One day after Irene's visit, Long Islanders without electricity are frustrated.
"We just want answers on what's happening," said Levittown homeowner Patti Stillwaggon.
Stillwaggon's home has been without power since early Sunday morning. Food is rotting in her refrigerator and freezer.
Stillwaggon and husband Steve have called the Long Island Power Authority and visited the utility's Hicksville office, but walked away with unanswered questions.
"You want to find out what time or day they will be in your area," said Steve Stillwaggon. "It would be nice to talk to a real person."
LIPA's chief operating officer told reporters Monday he feels homeowners' pain.
"I think we understand it," said Michael Hervey. "Many of our employees are working under the same conditions. We're going to work as fast as we can."
But "fast" may not be fast enough for many.
Most won't see power restored until Friday, LIPA said, and some homeowners may have to wait until next week.
"That's a long time," said David Crovets, who visited LIPA seeking help for his elderly in-laws who are without power in Bellmore.
LIPA itself is seeking help. The electric company is asking for "reinforcements" from neighboring utilities.
The problem, said LIPA's Hervey, is that there is a large number of downed trees and utility poles and not enough workers to remove or replace them.
Help, however, may not be quick in coming because so many surrounding communities were also caught in Irene's path.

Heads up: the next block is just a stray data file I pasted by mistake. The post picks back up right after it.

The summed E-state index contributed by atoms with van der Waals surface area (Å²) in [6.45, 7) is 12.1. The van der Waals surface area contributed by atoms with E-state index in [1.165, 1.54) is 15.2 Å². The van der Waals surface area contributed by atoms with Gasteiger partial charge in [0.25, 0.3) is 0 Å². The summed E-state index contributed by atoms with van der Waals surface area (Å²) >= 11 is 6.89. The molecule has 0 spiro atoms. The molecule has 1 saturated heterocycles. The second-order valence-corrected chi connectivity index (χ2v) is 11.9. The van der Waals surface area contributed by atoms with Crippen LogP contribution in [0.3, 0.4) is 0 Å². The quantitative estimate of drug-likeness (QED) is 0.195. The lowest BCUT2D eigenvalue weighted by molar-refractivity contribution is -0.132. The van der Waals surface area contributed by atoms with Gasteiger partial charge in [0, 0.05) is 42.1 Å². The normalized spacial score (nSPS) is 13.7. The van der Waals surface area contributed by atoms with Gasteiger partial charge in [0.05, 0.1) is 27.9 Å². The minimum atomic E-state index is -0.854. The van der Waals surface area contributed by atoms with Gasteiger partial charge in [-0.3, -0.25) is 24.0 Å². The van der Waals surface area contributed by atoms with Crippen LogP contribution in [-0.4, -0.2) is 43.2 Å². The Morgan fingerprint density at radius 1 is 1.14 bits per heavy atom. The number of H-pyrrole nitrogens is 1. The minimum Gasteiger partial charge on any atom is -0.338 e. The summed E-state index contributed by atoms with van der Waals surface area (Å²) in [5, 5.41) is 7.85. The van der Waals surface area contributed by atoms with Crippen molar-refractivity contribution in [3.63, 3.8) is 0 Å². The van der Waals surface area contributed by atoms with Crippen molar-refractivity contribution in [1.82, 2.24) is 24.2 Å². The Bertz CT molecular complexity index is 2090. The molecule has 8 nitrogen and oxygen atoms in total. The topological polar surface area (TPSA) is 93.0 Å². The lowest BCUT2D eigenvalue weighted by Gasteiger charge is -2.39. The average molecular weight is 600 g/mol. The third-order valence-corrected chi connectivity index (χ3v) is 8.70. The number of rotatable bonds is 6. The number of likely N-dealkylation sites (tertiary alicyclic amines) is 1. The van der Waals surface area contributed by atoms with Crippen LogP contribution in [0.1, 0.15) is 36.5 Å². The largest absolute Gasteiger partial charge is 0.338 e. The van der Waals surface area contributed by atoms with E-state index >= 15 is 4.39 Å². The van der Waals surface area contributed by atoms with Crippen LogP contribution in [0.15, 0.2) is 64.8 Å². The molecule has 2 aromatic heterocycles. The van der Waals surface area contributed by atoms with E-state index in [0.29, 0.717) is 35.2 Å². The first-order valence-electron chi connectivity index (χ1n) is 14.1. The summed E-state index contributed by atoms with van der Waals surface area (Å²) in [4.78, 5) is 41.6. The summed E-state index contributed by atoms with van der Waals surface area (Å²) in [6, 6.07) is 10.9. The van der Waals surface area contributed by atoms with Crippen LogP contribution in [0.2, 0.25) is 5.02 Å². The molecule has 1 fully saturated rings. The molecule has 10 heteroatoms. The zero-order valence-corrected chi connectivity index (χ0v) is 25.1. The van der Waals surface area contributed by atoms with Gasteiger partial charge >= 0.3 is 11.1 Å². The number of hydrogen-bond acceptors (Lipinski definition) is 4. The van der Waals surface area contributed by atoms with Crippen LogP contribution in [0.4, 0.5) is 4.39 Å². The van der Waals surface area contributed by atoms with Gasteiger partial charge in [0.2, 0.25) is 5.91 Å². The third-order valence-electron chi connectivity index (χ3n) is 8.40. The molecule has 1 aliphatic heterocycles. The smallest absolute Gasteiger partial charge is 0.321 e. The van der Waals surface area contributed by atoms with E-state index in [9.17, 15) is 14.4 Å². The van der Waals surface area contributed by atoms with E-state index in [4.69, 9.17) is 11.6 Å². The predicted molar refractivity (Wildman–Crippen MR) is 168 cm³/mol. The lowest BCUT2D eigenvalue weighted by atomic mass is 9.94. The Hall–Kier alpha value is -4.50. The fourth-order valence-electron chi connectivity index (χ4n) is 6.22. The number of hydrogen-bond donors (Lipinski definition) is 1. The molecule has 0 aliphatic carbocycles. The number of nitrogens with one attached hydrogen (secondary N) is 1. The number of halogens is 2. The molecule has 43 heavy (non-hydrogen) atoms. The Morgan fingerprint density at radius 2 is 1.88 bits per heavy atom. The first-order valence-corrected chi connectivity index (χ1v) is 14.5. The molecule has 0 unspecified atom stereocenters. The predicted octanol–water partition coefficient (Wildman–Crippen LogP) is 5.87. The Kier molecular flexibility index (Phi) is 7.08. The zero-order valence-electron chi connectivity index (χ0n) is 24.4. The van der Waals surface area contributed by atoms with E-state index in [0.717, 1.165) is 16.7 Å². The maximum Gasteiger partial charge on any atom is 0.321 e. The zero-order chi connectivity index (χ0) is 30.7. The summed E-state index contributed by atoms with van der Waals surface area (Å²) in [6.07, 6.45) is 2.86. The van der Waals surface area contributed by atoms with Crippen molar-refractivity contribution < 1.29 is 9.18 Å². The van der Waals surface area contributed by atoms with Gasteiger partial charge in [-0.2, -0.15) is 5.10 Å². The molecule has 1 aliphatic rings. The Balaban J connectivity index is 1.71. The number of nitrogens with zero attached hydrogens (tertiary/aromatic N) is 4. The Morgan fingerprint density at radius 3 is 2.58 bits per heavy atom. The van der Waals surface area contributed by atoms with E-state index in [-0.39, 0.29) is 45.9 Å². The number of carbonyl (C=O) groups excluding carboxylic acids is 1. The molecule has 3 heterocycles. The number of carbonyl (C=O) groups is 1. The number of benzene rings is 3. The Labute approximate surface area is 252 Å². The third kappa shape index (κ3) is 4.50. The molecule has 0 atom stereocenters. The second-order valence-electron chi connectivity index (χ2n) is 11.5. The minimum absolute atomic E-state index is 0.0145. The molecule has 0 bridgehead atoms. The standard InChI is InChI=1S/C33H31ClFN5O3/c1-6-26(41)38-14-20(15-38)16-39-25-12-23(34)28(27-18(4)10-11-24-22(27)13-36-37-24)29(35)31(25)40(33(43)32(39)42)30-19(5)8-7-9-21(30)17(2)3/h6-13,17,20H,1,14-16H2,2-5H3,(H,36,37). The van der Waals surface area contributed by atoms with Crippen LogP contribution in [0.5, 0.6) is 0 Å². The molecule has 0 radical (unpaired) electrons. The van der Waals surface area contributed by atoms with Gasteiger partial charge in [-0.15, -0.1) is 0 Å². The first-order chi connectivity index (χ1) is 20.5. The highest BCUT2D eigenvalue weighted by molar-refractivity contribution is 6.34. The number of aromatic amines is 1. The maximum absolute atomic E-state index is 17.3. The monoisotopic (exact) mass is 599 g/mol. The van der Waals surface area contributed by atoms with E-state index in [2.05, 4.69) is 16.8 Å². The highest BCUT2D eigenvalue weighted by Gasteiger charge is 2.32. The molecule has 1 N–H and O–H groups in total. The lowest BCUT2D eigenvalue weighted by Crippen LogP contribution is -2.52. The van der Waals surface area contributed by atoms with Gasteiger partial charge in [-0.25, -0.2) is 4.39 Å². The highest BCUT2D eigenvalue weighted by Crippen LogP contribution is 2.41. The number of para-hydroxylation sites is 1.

For now, more than 2,000 utility employees are working 16-hour shifts to restore power.
Thirty hospitals and nursing homes are among the structures without power. Those facilities top LIPA's priority list for power restoration, according to COO Hervey.
LIPA has decided not to offer dry ice to customers and Hervey said it is too early to consider rebates for those without power.
At least one Levittown homeowner has decided not to wait for LIPA.
After failing to find a generator on LI, Robert Berrios' father located one in NYC and purchased it for his son. They installed it Monday afternoon.
"This is relief," said the father of three. "Now, I don't have to deal with screaming seven and nine year olds who don't know how to deal without electricity."
For others without power, some simple advice: keep generators and propane barbeques OUT of your home. Fumes from those could be deadly.
Stay away from downed power lines and never leave candles unattended in your home.